Through a stroke of luck, I have finally been diagnosed with bipolar disorder.  I have also been put on new mood stabilizers and antidepressants.  I’ve gotten a lot of psychotherapy lately during my time as an inpatient at MeadowWood and from my weekly psychiatrist appointments.  Hopefully the new medications help normalize all of the turbulence going on inside my head.  Hopefully, I’ll have real use of my mind for the first time in my life.

My addictions still run deep. Unfortunately, extremely strong addictions and very questionable impulse control are par for the course in patients with severe bipolar disease and severe obsessive-compulsive disorder.  I know from personal experience that my willpower has no chance of conquering these addictions.  For that reason, I am turning to Alcoholics Anonymous and the famous 12 Step program.  While AA obviously deals with alcohol, I can substitute any addiction for the word alcohol and still use the program.

But there is no AA without the belief in at least some power greater than oneself. In other words, revisiting the concept of God comes along with the program.  And so, from this place of absolute desperation, I turn my eyes to the sky.

And so, from this place of absolute desperation, I turn my eyes to the sky.

When Thou Can’t Trust In Thyself…

One day, I want to do things like get a job and have a family.  Right now, those things are out of the question.  Right now, I am physically incapable of making proper decisions.  I don’t know how to not get wasted, how to not abuse prescription medications, or how to not buy pills on the street.  I don’t know how to have $500 in my pocket and not immediately drive to the casino and quickly blow it all.  I don’t know how to walk around with credit cards in my pocket and not repeatedly charge them to oblivion.  I don’t know how to make the kind of simple life decisions that allow human beings to have things like jobs, families, or security.  I am a shell of a human being.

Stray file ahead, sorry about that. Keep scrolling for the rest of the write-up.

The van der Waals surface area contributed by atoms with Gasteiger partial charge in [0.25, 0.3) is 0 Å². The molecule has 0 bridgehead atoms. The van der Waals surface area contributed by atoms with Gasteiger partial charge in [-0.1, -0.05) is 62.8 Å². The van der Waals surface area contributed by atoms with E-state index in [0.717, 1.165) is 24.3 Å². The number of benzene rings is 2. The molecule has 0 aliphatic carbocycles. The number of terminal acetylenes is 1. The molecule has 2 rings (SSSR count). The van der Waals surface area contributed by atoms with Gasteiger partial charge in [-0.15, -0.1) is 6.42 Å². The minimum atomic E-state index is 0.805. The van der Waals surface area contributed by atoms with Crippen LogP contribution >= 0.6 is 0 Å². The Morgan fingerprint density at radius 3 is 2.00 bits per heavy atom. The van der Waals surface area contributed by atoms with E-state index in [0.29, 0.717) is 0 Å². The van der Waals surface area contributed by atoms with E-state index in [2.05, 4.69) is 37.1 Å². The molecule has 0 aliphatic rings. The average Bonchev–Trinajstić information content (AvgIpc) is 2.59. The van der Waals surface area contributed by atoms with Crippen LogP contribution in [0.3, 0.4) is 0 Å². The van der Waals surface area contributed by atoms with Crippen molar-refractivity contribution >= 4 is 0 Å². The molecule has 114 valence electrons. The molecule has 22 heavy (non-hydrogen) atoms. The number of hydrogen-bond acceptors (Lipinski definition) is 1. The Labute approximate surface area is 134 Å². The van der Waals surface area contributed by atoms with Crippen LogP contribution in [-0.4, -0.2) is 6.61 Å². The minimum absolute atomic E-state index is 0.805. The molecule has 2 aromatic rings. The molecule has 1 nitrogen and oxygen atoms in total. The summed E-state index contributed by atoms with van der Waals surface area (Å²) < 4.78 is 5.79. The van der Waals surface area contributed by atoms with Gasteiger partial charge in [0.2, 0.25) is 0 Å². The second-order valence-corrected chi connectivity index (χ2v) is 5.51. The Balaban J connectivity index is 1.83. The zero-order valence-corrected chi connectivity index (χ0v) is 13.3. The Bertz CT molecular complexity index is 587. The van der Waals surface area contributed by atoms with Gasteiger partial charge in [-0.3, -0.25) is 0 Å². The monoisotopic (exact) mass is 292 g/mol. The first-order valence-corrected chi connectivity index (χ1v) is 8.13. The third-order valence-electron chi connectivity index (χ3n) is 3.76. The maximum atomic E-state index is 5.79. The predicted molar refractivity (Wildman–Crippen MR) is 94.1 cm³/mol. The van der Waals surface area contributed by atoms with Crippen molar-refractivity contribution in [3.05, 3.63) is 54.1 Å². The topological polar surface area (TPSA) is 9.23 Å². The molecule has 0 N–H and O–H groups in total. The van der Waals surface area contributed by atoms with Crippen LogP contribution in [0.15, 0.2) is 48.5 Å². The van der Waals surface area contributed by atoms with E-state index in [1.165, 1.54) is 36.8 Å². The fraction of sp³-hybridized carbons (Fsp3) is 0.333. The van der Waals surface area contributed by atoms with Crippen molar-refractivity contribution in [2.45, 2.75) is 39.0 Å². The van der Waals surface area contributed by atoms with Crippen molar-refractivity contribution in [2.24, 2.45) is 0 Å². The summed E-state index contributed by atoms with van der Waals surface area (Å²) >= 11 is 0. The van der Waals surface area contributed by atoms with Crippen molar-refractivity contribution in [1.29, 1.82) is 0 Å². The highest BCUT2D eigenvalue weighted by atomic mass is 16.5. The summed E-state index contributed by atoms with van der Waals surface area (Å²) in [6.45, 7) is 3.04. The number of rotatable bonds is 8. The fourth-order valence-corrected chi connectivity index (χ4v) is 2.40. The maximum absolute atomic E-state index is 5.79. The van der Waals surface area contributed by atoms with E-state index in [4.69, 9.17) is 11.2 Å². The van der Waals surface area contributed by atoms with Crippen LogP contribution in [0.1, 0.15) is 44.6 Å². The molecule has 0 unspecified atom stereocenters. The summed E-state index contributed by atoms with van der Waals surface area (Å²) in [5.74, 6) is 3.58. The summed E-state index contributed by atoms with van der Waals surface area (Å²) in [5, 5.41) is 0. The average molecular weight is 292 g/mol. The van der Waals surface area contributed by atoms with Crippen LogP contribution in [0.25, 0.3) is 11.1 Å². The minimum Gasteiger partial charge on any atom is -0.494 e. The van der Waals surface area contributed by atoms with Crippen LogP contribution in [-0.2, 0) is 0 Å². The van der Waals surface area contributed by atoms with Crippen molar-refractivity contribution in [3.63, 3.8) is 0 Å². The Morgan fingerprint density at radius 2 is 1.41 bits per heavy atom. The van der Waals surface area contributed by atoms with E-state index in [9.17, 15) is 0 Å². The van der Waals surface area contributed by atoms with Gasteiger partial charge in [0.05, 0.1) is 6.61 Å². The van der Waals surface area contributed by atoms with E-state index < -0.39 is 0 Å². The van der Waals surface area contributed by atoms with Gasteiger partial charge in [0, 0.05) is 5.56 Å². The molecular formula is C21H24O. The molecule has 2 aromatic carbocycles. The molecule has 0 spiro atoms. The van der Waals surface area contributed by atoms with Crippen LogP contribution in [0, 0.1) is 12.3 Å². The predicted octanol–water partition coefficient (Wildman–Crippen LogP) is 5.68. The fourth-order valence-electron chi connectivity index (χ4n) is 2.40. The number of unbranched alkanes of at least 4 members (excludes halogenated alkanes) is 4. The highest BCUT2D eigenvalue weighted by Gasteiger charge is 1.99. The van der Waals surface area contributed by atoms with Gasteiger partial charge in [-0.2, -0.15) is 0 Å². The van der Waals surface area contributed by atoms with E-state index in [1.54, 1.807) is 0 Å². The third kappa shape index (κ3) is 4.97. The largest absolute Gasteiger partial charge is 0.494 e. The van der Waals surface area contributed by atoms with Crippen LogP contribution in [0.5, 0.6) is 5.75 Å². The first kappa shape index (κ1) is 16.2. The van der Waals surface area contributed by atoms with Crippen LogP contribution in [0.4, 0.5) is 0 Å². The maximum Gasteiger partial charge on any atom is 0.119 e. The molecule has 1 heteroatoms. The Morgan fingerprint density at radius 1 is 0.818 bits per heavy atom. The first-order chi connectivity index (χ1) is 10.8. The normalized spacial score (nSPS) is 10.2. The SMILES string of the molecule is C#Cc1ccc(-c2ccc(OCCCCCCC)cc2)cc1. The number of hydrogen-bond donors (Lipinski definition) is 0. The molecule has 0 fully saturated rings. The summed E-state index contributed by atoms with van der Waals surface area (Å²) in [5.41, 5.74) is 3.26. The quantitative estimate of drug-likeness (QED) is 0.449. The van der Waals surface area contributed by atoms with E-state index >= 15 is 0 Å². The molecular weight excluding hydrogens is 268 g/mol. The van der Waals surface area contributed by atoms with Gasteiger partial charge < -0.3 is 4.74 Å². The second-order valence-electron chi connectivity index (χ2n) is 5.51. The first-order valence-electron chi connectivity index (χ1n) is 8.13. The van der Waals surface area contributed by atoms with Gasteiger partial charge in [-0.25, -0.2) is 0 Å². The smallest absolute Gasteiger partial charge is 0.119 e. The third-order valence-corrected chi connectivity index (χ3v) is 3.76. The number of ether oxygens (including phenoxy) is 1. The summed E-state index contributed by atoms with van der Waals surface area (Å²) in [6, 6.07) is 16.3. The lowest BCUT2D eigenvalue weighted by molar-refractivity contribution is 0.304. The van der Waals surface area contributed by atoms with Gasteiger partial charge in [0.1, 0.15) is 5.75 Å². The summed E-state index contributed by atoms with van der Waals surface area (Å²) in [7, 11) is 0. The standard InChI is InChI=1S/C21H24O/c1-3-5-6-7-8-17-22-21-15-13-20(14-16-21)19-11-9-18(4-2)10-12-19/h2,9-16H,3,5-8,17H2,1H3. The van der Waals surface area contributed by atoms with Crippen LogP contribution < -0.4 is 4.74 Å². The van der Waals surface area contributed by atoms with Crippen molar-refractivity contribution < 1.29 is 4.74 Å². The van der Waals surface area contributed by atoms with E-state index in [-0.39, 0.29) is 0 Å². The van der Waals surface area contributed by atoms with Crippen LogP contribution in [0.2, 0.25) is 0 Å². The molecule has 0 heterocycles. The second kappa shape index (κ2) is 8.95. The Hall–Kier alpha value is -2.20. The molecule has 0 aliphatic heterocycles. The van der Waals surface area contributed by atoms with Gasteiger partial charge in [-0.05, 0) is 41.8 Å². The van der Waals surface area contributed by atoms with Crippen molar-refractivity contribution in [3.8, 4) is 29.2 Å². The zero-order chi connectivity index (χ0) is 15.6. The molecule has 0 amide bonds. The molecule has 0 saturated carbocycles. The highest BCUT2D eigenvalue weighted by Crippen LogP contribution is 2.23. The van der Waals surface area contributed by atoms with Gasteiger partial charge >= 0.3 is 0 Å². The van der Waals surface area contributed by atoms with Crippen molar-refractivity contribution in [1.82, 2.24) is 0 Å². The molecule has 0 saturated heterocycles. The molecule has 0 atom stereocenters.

Put another way, I was drowning.  I was on the brink of suicide, but I was thrown an inner-tube.  My inner-tube was my diagnosis with bipolar disease and the medications that came along with that diagnosis.  I grabbed it, but now I have to swim to shore.  And there are a lot of obstacles between me and the beach.  My addictions are like a bunch of sharks staring at me.  They are gnashing their teeth and saying, “We’re still here-e-e-e!”

My addictions are like a bunch of sharks staring at me.  They are gnashing their teeth and saying, “We’re still here-e-e-e!”

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Hey Brian!

 

I hope that the AA Fellowship helps me. I hope that the idea of 90 meetings in 90 days helps me grab control over all of my addictions. I hope that with my mind a little quieter, a little more subdued, and a little more stable, I’ll be able to work the program.

I’ve been an agnostic for a long time. On the other hand, I’ve been a lot of things for a long time, and not many of them are good.  There comes a point where you have to ask yourself why you expect to try and succeed when you’ve tried the same thing a hundred times before and failed.  Luckily, I’ve at least cleared away enough fog to see that my life, as it was before, was miserable, undisciplined, and dishonest.  All of my agnosticism and philosophy never helped me conquer a single addiction.

I think it may be time to give God a chance.

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Check Back Soon For Blog Articles

Dear Readers,

I have a lot on my “plate” these days.  I’ve finally finished changing and rereleasing my website.  Honestly, that alone feels like a tremendous accomplishment.  Unfortunately, it has absolutely no content because I haven’t written any blog articles yet this year.

However, that will change soon.  When it does, this will be the place to read all my blog articles.  Until then, I hope each of you is having a great 2015!